The effect of the intervention on the quality of life of the patient was assessed using the Glasgow Benefit Inventory Questionnaire (GBI), developed and validated by Robinson et al. in 1996 17.

All surgeries were performed by the same surgical team/staff. The advanced combination encoders (ACE) codification strategy was applied to programme the speech processor using versions 5.0 and 6.0 of the Software Custom Sound, and frequency assignation by channel method was applied 18,19.

Statistical analysis

Exploratory and descriptive analysis was performed.

Distribution equality analysis was done by using analysis of variance (ANOVA) or the Kruskal-Wallis test, depending on the data characteristics.

Correlation analysis was performed among the indicators of communication difficulty level of the subscales and the quality of life.

The statistical package SPSS (Statistical Package for the Social Sciences), version 25.0 for Windows 10 Professional, was used. A p-value α < 0.05 was considered to be statistically significant.

Results

A total of 17 patients, 10 men and 7 women, presenting severe to profound hearing loss in the ear to be implanted were included. With respect to the contralateral ear, 15 patients showed normal hearing and 2 showed mild hearing loss.

After 5-year follow-up of the contralateral ear, 11 patients still showed normal hearing, 5 patient showed mild hearing loss and 1 patient showed moderate hearing loss.

The aetiology of hearing loss was unknown in 58.82% of subjects (10 patients), otosclerosis in 29.42% of subjects (5 patients) and meningitis in 11.76% of subjects (2 patients).

The onset of the hearing loss was sudden in most patients (13/17 = 76.47%) and progressive in 4 patients (23.53%). The time to hearing loss in the implanted ear was generally short (< 2 years in 13/17 = 76.47%), but was > 10 years in 4 patients (23.53%).

All patients received cochlear implants: Systems Nucleus® - Cochlear.

Figure 1 shows the THI evolution of patients with scores obtained in the presurgical visit, during activation of the speech processor, and at 1, 6, 12, 24, 36, 48 and 60 months after first activation of the speech processor. At 60 months post-activation, scores were significantly lower than those at pre-surgery (p < 0.005).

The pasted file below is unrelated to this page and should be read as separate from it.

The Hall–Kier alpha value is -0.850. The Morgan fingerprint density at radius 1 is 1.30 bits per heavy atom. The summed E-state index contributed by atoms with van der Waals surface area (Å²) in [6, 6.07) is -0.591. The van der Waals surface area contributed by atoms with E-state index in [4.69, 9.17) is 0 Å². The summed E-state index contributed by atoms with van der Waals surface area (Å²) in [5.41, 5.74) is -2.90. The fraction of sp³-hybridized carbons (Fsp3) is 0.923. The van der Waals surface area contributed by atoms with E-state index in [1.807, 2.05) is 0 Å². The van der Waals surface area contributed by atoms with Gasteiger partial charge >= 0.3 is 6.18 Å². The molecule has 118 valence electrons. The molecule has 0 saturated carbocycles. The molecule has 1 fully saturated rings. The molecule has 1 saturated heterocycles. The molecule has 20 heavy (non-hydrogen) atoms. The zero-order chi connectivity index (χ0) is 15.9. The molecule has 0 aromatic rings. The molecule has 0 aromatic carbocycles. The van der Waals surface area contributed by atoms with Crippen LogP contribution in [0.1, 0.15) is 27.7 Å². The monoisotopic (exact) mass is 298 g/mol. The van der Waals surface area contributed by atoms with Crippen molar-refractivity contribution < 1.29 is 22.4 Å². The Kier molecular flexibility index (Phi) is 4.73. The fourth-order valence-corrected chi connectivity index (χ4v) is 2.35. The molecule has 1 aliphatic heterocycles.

The SHQ pre-surgery scores were high, indicating ì important interference of tinnitus/hyperacusis on hearing; ‘very severely incapacitating’ (SHQ score: 26-45) in 9 patients, ‘severely incapacitating’ (SHQ score: 18-25) in 5 patients and ‘moderately incapacitating’ (SHQ score: 11-17) in 3 patients. Clinically, SHQ scores decreased from very severe to mild-moderate in all patients after 5 years.

The VAS results obtained during the pre-surgery visit, when the speech processor was activated and at 1, 6, 12, 24, 36, 48 and 60 months after the first activation are shown in Figure 2.

Two-syllable word recognition results per patient obtained at 12, 24, 36, 48 and 60 months after speech processor first activation are shown in Figure 3.

Table I shows the results of the THI and VAS for individual patients obtained during the pre-operative visit and over 5-year follow-up with the cochlear implant (CI) switched on and off.

Figures 4 and 5 show the overall score per patient in subscales of the quality questionnaire GBI.

Scores of the General (health state) Subscale (Fig. 4) and Physical Health Subscale increases, and significant differences were observed when comparing pre-surgery scores and their evolution until the 60th post-CI month (P value < 0.001).

With respect to the Social Support Subscale (Fig. 5), the scores obtained before CI and throughout 60 months remained stable, and no significant differences were observed (P value > 0.05).

Discussion

The study by Van de Heyning et al. was the first to demonstrate a significant and consistent decrease in tinnitus volume after cochlear implantation and, consequently, suggested the use of cochlear implant as a new treatment for tinnitus 20.

The physio-pathological mechanisms of tinnitus suppression after cochlear implantation are not yet completely understood. It is surmised that electrical stimulation through the CI induces cortex reorganisation by neuroplasticity, which affects the perception of tinnitus. Some patients experience a significant decrease in tinnitus just after first activation of their CI, which suggests an effect of tinnitus masking/blinding due to the increase in auditory information.

Currently, many studies have established the impact of cochlear implantation on the decrease of tinnitus 6,8,21-24. The results in our patients show a significant and clinical decrease in tinnitus disability and perception in the long-term, similar to those described in other studies 23,25,26.

As described by Mertens et al., a significant decrease in tinnitus sonority score was seen in the long-term with the implant switched off, although this effect was lower than that observed when the implant was switched on 23.

Patients with hyperacusis show a lower capacity to ignore tinnitus, and the impact of associated depression and quality of life is higher than that observed in patients with tinnitus without hyperacusis. These patients have a significant need for treatment of their incapacitating tinnitus when it is accompanied by hyperacusis. As described by Mertens et al. 23, a significant decrease from very severe to mild-moderate in all patients in the long term in the SHQ test scores was observed. In our patients, CI surgery resulted in a positive effect on sound intolerance.